Have you quit being moved and thankful?  The beauty that once attracted you is still there to see, but you do not see it – and you cannot celebrate what you fail to see.  Could there be any greater danger in ministry than that the one leading the ministry would lose his awe?

Psalm 145 gives insight.  Every human being has been hardwired by God to live in daily awe of him.  One of the central missional gifts of the gospel of Jesus Christ is to give people back their awe of God.  The spiritual danger here is that when the awe of God is absent, it is quickly replaced with awe of ourselves of of creation/creatures. 

Theology is vitally important, but whatever awe of theology we have is dangerous if it produce in us a practical awe of God. Awe of God puts ministry strategies, ministry gifts and experience, music and liturgy, buildings and property, history and traditions in their proper place.  We do not trust in any of these, but in the God of awesome glory. 

Awe of God will capture you and your ministry or you will be captured by some kind of created awe. 

It is hard to give away what you do not possess yourself.  How are you doing with your awe of God?

The practical ministry fruit of the awe of God includes:

  1. Humility – in the face of his glory I am left naked with nothing whatsoever to hold before myself or others
  2. Tenderness – no one gives more grace than one who knows his deep need of it
  3. Passion – whatever I am facing, the expansive glory of God gives me reason to get up in the morning. My passion for ministry is not about how I am being received by men; it flows out of the reality that I have been received by him.
  4. Confidence – that inner sense of well-being and capability in ministry, is not untoward self confidence, but comes from a knowledge of whom I serve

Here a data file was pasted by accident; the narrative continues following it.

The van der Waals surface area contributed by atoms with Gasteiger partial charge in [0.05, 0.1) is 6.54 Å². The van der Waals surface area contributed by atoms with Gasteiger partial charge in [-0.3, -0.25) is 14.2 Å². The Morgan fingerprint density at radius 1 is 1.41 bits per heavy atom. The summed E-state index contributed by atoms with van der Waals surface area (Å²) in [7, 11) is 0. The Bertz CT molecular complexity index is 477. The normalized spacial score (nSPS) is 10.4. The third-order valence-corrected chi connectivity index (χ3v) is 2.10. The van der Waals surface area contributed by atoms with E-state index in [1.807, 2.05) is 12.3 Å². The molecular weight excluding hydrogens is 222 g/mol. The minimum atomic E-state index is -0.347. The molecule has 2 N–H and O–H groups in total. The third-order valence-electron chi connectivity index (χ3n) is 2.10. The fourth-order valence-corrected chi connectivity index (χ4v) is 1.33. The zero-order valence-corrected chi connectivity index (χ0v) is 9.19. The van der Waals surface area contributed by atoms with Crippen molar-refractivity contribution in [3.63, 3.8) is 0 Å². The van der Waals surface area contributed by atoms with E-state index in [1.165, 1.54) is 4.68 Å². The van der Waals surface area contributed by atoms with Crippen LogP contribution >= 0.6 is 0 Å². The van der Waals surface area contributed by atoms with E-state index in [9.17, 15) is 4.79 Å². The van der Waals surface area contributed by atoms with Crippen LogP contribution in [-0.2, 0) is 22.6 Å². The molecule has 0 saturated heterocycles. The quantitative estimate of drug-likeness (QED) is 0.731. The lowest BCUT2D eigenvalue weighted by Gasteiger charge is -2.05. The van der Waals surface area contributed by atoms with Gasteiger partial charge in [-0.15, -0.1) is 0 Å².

5. Discipline – self-discipline, essential to ministry, is rooted in worship
  6. Rest – the knowledge that there is nothing too hard for the God of glory that allows me the surety to rest in my ministry work

How do you get your awe back? Run to the father and confess your awelessness.  Ask him to open your eyes to his glory.  Determine to spend a portion of everyday meditating on his glory.  Cry out for the help of others.  Be grateful.

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Dirty Secrets

Is what we do out of faith or mostly out of fear? 

  1. In a fallen world there are reasons to be afraid.  My life will be shaped in some way by the brokenness of my world.  Biblical faith does not require me to deny reality, and fear can sometimes be a healthy thong.
  2. In relationships with flawed people there are reasons to be afraid.  Everyone I minister to and with is a flawed human being still in need of redemption. 
  3. Fear can be a very good and godly thing when it causes me to be watchful and to protect the people in my ministry from the dangers of real evil.
  4. Fear can be an ungodly and dangerous thing when it overwhelms my senses and distorts my thinking.
  5. Fear is only ever conquered by fear – Awe of God is the solution here.  It is only the fear of God that has the spiritual power to overwhelm all the horizontal fears that can capture my heart.

Four Debilitating pastoral fears:

  1. Fear of me – self-doubt and feelings of inadequacy. In this case, my mind in on my inadequacies and not on the adequacy of God